stitch must be well set to the material to prevent snagging that can cause rupture of the tread and
unraveling of certain stitch types.
Seam allowance
The distance from the edge of the fabric to the parallel stitch line furthest from that edge.
Seam assembly
The composite structure obtained when fabrics are joined by means of a seam.
Sewing Terminology cont.
Seam Type
An alphanumeric designation relating to the essential characteristics of fabric positioning and rows of stitching
in a specified sewn fabric seam. SSa and SSq are the two seam types.
Sewing Terminology cont.
To unite or fasten with stitches
Sewing pattern
A design outlined in drawings for joining parts, a box or a cross-box are examples
Sewing thread
A flexible, small-diameter yarn or strand, usually treated with a surface coating, lubricant, or both, intended to be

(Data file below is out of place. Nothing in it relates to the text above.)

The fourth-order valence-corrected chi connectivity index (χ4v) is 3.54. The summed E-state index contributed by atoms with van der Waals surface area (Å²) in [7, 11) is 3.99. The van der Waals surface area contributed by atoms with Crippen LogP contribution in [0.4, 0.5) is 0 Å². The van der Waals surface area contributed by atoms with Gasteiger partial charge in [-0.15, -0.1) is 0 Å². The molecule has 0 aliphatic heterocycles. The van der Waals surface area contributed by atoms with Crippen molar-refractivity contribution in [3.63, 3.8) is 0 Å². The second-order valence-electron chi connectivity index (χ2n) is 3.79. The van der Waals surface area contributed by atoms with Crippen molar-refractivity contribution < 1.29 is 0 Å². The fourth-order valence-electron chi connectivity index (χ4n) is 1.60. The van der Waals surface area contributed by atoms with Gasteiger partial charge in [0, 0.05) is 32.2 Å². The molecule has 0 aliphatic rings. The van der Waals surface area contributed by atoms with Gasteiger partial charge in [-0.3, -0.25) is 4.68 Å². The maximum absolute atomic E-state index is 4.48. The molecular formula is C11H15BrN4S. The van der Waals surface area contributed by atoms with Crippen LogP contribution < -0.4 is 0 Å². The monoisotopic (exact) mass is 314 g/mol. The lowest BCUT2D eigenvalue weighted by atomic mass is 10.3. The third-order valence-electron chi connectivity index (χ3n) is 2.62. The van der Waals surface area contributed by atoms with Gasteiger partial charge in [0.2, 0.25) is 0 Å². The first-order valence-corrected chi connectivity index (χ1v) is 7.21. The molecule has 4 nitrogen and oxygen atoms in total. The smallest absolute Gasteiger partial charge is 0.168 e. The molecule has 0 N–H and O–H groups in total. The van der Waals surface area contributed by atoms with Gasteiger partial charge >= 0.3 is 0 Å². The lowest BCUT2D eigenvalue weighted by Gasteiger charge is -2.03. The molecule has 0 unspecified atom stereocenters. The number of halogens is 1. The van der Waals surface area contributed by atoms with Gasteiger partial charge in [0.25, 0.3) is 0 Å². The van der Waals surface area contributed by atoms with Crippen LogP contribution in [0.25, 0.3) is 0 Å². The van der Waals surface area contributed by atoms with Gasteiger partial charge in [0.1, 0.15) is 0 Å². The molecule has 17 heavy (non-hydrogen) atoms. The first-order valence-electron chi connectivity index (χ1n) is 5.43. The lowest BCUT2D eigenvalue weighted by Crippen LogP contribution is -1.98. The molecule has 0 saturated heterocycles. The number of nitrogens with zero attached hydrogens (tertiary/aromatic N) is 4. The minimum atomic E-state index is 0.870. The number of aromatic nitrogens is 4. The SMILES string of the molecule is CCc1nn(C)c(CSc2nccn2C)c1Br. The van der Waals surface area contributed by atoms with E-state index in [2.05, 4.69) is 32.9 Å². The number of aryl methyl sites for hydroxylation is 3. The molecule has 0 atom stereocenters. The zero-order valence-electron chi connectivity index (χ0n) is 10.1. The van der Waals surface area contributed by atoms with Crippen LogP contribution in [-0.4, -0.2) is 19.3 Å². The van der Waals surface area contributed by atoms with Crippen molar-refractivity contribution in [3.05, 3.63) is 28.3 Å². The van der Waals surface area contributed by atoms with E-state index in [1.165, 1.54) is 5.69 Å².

used to stitch one or more pieces of material or an object to a material.
The configuration of the interlacing of sewing thread in a specific repeated unit. All stitches and seams shall be
machine sewn. Stitch type 301 will be used.
Stitch density
The number of stitches per unit length in one row of stitching in the seam, typically stitches per inch (spi)
Stitch type
A numerical designation relating to the essential characteristics of the interlacing of sewing threads in a specified
Yarn slippage
The displacement of one or more yarns from the original position, causing differences in alignment, spacing or
Classifications of Defects
Run-off resulting in more than three (3) feed dog and presser
foot chews outside of seam formation.
Back and/or over stitching missing on all completed seams
Row of stitches missing (4,5)
Incorrect or improperly located seams
Skipped stitches (3)
Tight stitching tension resulting in the breaking of the stitches
when normal pull is applied to the material
Loose tension on thread top or bottom resulting in a loose
Open seams